Grasshopper Jungle by Andrew Smith
Publisher: Dutton Juvenile
Release Date: February 2014
Synopsis: Sixteen-year-old Austin Szerba interweaves the story of his Polish legacy with the story of how he and his best friend , Robby, brought about the end of humanity and the rise of an army of unstoppable, six-foot tall praying mantises in small-town Iowa.
To make matters worse, Austin’s hormones are totally oblivious; they don’t care that the world is in utter chaos: Austin is in love with his girlfriend, Shann, but remains confused about his sexual orientation. He’s stewing in a self-professed constant state of maximum horniness, directed at both Robby and Shann. Ultimately, it’s up to Austin to save the world and propagate the species in this sci-fright journey of survival, sex, and the complex realities of the human condition.
Comments: Definitely a peculiar one. Not for me. I didn’t particularly care for it. I thought the premise was interesting and the ways the book was written was engaging but overall I just felt very indifferent. After reading the book, I read the back cover’s praises and read words such as “dark humor” and what not and I raised my brows at the description. I guess the stuff inside the book could be considered humor. I have dark humor. Very dark. Morbid. This book doesn’t have that kind of “dark humor.” I tried to grasp where this humor was…. and only could think of all the sexual descriptions as humor. Maybe? The humor went over my head. I think some may call the humor “juvenile.” (Though I think this is an unfair description.)
On that note, this book is graphic in bodily fluids. It’s very straightforward in describing said fluids… multiple times and repeatedly. Just a warning for those who don’t like that kind of stuff. I was not bothered by it. It gave this weird characterization to Austin our main character. There is swearing. Many times. And this isn’t a PG 13 book either (if it was a movie). All warnings to those who don’t particularly enjoy these types of books. But again I was not bothered by it. I felt it gave a voice to Austin. Though if Austin was a real person – I don’t think I would be his friend. Not that I disliked him… the gears in his head functions differently from mine, making our personalities incompatible.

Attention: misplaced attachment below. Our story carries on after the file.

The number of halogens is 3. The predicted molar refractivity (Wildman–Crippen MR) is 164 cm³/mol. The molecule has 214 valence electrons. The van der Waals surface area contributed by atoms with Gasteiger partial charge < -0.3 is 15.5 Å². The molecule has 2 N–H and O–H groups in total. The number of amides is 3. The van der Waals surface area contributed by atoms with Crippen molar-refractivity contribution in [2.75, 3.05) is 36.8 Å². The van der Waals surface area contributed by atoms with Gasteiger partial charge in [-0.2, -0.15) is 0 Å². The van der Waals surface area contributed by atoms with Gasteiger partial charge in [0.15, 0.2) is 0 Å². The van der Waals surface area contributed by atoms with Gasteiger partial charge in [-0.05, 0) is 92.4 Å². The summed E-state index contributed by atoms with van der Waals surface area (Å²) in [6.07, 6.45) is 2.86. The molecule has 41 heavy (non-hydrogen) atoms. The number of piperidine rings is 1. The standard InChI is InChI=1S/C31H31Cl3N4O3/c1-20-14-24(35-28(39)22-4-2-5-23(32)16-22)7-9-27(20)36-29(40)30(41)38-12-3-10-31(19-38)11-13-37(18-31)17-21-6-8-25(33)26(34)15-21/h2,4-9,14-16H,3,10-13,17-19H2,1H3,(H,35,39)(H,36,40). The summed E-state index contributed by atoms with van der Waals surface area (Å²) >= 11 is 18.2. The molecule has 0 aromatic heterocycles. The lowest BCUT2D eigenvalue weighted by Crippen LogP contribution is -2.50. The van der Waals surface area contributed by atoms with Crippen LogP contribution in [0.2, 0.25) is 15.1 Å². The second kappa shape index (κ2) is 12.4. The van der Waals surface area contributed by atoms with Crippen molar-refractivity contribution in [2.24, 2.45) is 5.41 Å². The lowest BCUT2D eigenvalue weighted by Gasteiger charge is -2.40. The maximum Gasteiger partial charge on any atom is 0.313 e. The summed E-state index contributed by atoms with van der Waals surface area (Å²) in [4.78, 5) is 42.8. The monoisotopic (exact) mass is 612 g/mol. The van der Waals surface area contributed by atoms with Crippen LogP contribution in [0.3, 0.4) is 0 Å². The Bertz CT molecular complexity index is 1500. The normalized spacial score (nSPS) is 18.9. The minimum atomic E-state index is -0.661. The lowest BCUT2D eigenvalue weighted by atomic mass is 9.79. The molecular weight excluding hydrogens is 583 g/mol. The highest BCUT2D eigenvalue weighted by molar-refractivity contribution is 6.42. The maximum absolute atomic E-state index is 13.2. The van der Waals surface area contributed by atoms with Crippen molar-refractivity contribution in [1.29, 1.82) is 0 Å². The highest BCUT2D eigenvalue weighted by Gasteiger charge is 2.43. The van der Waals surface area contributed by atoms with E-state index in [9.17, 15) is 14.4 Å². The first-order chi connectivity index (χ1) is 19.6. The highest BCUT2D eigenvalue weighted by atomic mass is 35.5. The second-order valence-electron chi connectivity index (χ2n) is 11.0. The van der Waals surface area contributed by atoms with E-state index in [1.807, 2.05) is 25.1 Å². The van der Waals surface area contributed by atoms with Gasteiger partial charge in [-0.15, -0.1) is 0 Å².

I did however greatly enjoyed all the back story along the way. The histories of Austin’s prior familial generations gave a deeper depth to his character. They interwove with each other and juxtaposed against Austin’s current life really well, making the story compelling to me. What Austin chose to unveil about his family said many things about Austin himself as a person.
The omniscient first person perspective. Austin knew things he couldn’t possibly knew and told readers about them. It was a weird method of storytelling that Smith choose but in some ways it worked (storytelling about family + some events out of Austin’s current vicinity) and in others it didn’t (what was happening to the towns folks in the other side of the city).
The science fiction: these grasshoppers ate human beings and in one instance ate a dog. They only like to do two things: eat and mate. And yet at the end of the world – wild life is blossoming, herds of deer and bison roam free. Didn’t quite add up to me. Some of the details in how some people were infected when there wasn’t any explanation of how they came into contact with the “stuff” were also questionable. It couldn’t be airborne as then the whole town would be dead or no longer human, including our narrator.
Overall, despite the compelling nature of the book, it just didn’t speak to me. Not for me. Meh.
(Covers are hyper-linked to their Goodreads’ page.)
Noggin by John Corey Whaley
Why the Recommendation: The weird sci-fi story. Grasshopper Jungle was strange, in delivery and context. Noggin’s premise is pretty strange itself. If you like weird, give this book a try.
The Compound by S.A. Bodeen
Why the Recommendation: Both books are post apocalyptic in nature – to a degree or another. And this one also has a weird premise. You like strange end of the world book, read this one too.
(I’ve come to realize…. I need to read more and more broadly, as I am having a hard time finding read-a-likes! Sooooo many books! Soooo little time!)